I got a call one afternoon to castrate and a group of young bulls. This was a purebred Black Angus herd, and this was a group of 12 young bulls who didn’t make the grade for the bull sale. These bulls were all approaching a year of age, or they were just over a year.
This was a pretty routine call, but the candidates for bedroom guards were a little older than the usual crowd.
The first bull was waiting in the chute when we pulled up to the corral. I used my standard castration technique. I had Helen put pull the tail up over the back to create a good tail pinch on the spinal nerves. I would grasp the scrotum above the testicles and squeeze the testicles into the bottom of the scrotum. I would make a quick incision down each side of the scrotum and squeeze the testicles out of the scrotum. I would grab each testicle and stretch them down until I could feel the cremaster muscle tear. That done, with a clamp on the cord above the testicle, I would remove the testicle with the emasculator, holding firm pressure on the emasculator to ensure a solid crush on the vessels. In small bulls, I would remove both testicles together. Bulls this size, I removed each testicle individually.
With the first set of testicles in my hand, I looked at Debbie.
“Do you want these,” I asked.
“Are you kidding,” she said.
“I don’t know, they tell me they are pretty good eating,” I said.
“If you want them, you are welcome to them.”
“Helen, grab me a few OB sleeves,” I said. “I happen to have a poker game tomorrow evening. These might make pretty good hors d’oeuvres”.
We worked through the remaining bulls similarly. By the time I was done, both OB sleeves were full of prime testicles. I tied the sleeves at the top, and we packed up our stuff.
“You will find that they will all be singing soprano from now on,” I said. “Thanks for the leftovers.”
I had no recipe to follow in cooking these things. I figured I would just imagine the end product and work backward. These were probably a little larger testicles than what one might see in a bar in Colorado. Mountain Oysters were a fall delicacy in many Rocky Mountain areas. Each testicle was over 3 inches long and approaching 2 inches in diameter.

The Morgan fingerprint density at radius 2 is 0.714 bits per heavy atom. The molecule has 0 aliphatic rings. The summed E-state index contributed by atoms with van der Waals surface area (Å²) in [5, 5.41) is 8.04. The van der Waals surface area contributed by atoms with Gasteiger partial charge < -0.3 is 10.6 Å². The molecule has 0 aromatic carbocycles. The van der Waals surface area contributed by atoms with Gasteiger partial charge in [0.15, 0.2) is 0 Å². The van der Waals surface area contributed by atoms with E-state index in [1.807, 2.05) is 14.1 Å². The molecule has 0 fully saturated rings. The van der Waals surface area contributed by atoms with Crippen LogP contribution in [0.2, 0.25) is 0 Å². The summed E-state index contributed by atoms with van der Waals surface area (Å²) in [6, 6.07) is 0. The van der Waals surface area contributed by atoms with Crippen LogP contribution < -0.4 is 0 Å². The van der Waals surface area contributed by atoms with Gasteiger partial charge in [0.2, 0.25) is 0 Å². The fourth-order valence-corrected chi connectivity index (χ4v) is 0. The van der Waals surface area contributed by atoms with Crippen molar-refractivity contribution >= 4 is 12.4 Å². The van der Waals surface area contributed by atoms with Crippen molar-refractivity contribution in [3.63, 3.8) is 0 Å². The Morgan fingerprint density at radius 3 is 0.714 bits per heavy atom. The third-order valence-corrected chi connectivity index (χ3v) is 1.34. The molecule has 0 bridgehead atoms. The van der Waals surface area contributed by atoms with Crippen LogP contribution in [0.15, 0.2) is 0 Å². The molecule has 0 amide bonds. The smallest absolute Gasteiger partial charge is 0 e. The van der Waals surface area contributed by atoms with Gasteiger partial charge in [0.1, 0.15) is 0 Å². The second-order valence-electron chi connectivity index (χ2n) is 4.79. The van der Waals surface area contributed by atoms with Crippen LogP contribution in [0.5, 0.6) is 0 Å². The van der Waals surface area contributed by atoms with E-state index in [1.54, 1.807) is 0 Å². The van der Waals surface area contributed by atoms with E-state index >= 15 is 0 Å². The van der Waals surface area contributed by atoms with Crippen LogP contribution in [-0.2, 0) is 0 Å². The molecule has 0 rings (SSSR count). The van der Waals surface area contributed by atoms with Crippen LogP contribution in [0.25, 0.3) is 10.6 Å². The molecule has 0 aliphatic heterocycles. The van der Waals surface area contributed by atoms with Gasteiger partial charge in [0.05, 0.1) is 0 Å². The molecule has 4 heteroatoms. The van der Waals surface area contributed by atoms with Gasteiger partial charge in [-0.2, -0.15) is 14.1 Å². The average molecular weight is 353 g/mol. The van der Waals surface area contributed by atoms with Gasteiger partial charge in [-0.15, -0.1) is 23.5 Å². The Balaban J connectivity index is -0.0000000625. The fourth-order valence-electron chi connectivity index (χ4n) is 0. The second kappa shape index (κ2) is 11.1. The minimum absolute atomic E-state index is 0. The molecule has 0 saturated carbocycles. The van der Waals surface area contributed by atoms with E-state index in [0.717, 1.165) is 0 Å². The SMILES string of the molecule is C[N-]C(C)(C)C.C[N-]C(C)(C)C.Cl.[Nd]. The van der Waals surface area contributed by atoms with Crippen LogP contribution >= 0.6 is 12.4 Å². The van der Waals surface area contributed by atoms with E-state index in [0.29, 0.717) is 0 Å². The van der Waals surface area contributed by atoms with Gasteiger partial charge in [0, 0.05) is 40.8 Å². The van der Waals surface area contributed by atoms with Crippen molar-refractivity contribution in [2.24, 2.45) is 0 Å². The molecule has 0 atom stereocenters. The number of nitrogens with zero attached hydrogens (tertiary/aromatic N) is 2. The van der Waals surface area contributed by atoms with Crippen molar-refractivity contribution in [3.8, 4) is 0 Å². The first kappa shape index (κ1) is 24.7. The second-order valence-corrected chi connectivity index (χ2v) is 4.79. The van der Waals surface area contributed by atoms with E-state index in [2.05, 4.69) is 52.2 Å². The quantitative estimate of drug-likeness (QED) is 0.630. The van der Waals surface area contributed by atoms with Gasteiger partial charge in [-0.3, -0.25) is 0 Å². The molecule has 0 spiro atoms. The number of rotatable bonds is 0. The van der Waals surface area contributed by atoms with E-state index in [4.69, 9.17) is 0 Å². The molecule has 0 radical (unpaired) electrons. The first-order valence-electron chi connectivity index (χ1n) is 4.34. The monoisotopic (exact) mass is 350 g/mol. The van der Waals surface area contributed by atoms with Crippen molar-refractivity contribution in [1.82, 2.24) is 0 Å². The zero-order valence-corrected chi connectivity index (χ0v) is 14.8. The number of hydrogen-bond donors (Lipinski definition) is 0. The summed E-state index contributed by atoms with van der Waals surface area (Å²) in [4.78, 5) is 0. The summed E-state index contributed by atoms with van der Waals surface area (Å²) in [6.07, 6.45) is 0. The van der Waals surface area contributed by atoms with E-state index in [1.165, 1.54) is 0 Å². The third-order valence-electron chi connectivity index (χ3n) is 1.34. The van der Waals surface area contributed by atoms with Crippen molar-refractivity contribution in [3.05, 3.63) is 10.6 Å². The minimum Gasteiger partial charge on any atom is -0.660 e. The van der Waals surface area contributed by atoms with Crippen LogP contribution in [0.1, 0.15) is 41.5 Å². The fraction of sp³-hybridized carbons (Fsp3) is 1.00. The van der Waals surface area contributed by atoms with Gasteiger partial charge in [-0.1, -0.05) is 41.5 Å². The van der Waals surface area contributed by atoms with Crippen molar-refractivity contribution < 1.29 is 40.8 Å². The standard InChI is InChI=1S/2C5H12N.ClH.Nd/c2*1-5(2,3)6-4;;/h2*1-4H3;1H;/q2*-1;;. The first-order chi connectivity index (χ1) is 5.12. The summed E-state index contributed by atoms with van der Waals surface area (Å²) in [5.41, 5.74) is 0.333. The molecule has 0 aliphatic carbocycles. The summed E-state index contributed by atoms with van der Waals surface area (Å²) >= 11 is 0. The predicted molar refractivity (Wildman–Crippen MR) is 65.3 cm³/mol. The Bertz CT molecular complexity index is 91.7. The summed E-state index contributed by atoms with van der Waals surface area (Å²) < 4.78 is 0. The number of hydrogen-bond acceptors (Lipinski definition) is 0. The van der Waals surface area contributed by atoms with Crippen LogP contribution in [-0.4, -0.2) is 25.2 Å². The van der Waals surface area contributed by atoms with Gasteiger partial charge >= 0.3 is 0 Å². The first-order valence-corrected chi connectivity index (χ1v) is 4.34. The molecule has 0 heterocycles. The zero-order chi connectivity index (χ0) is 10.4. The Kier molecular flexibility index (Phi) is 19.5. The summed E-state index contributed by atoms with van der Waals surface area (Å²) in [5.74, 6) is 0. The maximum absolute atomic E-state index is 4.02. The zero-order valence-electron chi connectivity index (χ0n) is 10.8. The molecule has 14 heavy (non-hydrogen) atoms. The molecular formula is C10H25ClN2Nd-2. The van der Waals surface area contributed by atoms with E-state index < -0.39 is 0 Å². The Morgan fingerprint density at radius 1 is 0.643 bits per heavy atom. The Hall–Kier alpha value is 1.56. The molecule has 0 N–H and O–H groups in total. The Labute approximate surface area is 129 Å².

I removed the loose tunic from each testicle, and then with a sharp knife, I sliced the epididymis from the testicles. I then sliced them into rounds, about the thickness one would slice a potato for frying.
With them all sliced, I dipped them in milk, dredged them through a beaten egg, and then flour. Then, each round was fried to a golden brown. Sandy always says I cook things with too high of a temperature, so I was careful to use medium heat. I little salt and pepper finished the process.
When they came out of the frying pan, I let them cool on paper towels and then carefully stacked them on a platter. When finished, it was a pretty impressive plate of mountain oysters, if I do say so myself. I covered them with plastic wrap and put them in the refrigerator overnight.
I took the platter to the office the next day because I was going to be at the clinic until I left for the poker game. The girls in the office were impressed with the appearance of the platter and wanted to taste one.
Helen took a bite and immediately ran to the bathroom. She was embarrassed when she came back. When she bit into the sample, she had gotten a small tubule stuck between her teeth. Needless to say, that ended the sampling at the office.
I arrived early at the poker game, but there were a couple of guys there already. I sat the platter on the table, a little off-center but where it was within reach of everybody. I removed the wrap and didn’t say anything about it.
The group arrived, and we settled into the game. As the evening wore on, guys started picking away at the platter. It wasn’t long, and the plate was nearly empty.
“What are these things?” Jerry finally asked, holding up one of the rounds. “They are pretty good. Who brought them?”
I never said a word and worked hard to maintain my best poker face.
Finally, Gil chuckled and pointed to me. “Larsen brought them,” he said as he continued to laugh.
Of course, the whole table thought they were poisoned for sure.
I quickly fessed up to the truth, “They are just Mountain Oysters. And they are as fresh as you can get anywhere.”
Photo by Mark Williams on Unsplash